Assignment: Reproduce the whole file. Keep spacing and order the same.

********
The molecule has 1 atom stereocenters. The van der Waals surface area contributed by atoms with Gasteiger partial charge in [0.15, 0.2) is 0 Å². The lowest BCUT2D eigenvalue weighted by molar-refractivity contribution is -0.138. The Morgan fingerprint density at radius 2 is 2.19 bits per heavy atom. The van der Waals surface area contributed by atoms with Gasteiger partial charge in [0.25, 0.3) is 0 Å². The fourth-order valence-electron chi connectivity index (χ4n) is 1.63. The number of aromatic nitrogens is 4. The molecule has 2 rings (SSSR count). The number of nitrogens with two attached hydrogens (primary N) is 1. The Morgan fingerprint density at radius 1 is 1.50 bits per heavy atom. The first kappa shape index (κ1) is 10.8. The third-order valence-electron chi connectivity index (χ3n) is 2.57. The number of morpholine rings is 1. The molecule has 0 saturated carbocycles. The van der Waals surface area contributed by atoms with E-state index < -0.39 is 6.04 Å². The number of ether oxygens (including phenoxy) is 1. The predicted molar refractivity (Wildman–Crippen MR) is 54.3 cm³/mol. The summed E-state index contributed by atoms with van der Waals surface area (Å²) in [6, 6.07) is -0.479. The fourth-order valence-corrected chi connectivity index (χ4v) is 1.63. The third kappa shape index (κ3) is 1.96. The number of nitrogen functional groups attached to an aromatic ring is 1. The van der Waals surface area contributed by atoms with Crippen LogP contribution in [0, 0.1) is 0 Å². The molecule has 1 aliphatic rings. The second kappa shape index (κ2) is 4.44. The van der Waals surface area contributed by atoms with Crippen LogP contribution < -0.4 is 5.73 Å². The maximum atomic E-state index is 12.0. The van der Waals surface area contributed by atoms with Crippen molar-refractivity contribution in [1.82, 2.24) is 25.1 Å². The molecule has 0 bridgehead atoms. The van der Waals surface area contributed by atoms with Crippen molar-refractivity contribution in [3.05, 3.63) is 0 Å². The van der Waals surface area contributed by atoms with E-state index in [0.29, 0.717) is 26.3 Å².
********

The molecule has 1 atom stereocenters. The van der Waals surface area contributed by atoms with Gasteiger partial charge in [0.15, 0.2) is 0 Å². The lowest BCUT2D eigenvalue weighted by molar-refractivity contribution is -0.138. The Morgan fingerprint density at radius 2 is 2.19 bits per heavy atom. The van der Waals surface area contributed by atoms with Gasteiger partial charge in [0.25, 0.3) is 0 Å². The fourth-order valence-electron chi connectivity index (χ4n) is 1.63. The number of aromatic nitrogens is 4. The molecule has 2 rings (SSSR count). The number of nitrogens with two attached hydrogens (primary N) is 1. The Morgan fingerprint density at radius 1 is 1.50 bits per heavy atom. The first kappa shape index (κ1) is 10.8. The third-order valence-electron chi connectivity index (χ3n) is 2.57. The number of morpholine rings is 1. The molecule has 0 saturated carbocycles. The van der Waals surface area contributed by atoms with E-state index < -0.39 is 6.04 Å². The number of ether oxygens (including phenoxy) is 1. The predicted molar refractivity (Wildman–Crippen MR) is 54.3 cm³/mol. The summed E-state index contributed by atoms with van der Waals surface area (Å²) in [6, 6.07) is -0.479. The fourth-order valence-corrected chi connectivity index (χ4v) is 1.63. The third kappa shape index (κ3) is 1.96. The number of nitrogen functional groups attached to an aromatic ring is 1. The van der Waals surface area contributed by atoms with Crippen LogP contribution in [0, 0.1) is 0 Å². The molecule has 1 aliphatic rings. The second kappa shape index (κ2) is 4.44. The van der Waals surface area contributed by atoms with Crippen LogP contribution < -0.4 is 5.73 Å². The maximum atomic E-state index is 12.0. The van der Waals surface area contributed by atoms with Crippen molar-refractivity contribution in [1.82, 2.24) is 25.1 Å². The molecule has 0 bridgehead atoms. The van der Waals surface area contributed by atoms with Crippen molar-refractivity contribution in [3.05, 3.63) is 0 Å². The van der Waals surface area contributed by atoms with E-state index in [0.29, 0.717) is 26.3 Å².